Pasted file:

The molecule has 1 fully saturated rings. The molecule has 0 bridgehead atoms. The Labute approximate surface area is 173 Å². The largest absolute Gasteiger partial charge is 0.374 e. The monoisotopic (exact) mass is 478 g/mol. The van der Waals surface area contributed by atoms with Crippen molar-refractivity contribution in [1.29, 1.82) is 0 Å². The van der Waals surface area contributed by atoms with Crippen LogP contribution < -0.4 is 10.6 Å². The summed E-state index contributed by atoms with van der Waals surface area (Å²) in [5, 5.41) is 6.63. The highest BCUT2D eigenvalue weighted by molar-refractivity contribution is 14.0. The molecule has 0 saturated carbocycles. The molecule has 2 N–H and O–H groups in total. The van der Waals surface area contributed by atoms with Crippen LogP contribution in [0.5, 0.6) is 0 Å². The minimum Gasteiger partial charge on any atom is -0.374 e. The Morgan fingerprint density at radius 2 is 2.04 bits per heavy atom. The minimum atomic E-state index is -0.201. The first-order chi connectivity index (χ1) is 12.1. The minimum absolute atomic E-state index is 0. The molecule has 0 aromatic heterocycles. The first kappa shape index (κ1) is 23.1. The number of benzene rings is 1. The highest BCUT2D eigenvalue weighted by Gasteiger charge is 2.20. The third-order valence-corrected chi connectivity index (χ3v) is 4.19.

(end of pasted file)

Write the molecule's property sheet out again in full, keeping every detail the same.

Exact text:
The molecule has 1 fully saturated rings. The molecule has 0 bridgehead atoms. The Labute approximate surface area is 173 Å². The largest absolute Gasteiger partial charge is 0.374 e. The monoisotopic (exact) mass is 478 g/mol. The van der Waals surface area contributed by atoms with Crippen molar-refractivity contribution in [1.29, 1.82) is 0 Å². The van der Waals surface area contributed by atoms with Crippen LogP contribution < -0.4 is 10.6 Å². The summed E-state index contributed by atoms with van der Waals surface area (Å²) in [5, 5.41) is 6.63. The highest BCUT2D eigenvalue weighted by molar-refractivity contribution is 14.0. The molecule has 0 saturated carbocycles. The molecule has 2 N–H and O–H groups in total. The van der Waals surface area contributed by atoms with Crippen LogP contribution in [0.5, 0.6) is 0 Å². The minimum Gasteiger partial charge on any atom is -0.374 e. The Morgan fingerprint density at radius 2 is 2.04 bits per heavy atom. The minimum atomic E-state index is -0.201. The first-order chi connectivity index (χ1) is 12.1. The minimum absolute atomic E-state index is 0. The molecule has 0 aromatic heterocycles. The first kappa shape index (κ1) is 23.1. The number of benzene rings is 1. The highest BCUT2D eigenvalue weighted by Gasteiger charge is 2.20. The third-order valence-corrected chi connectivity index (χ3v) is 4.19.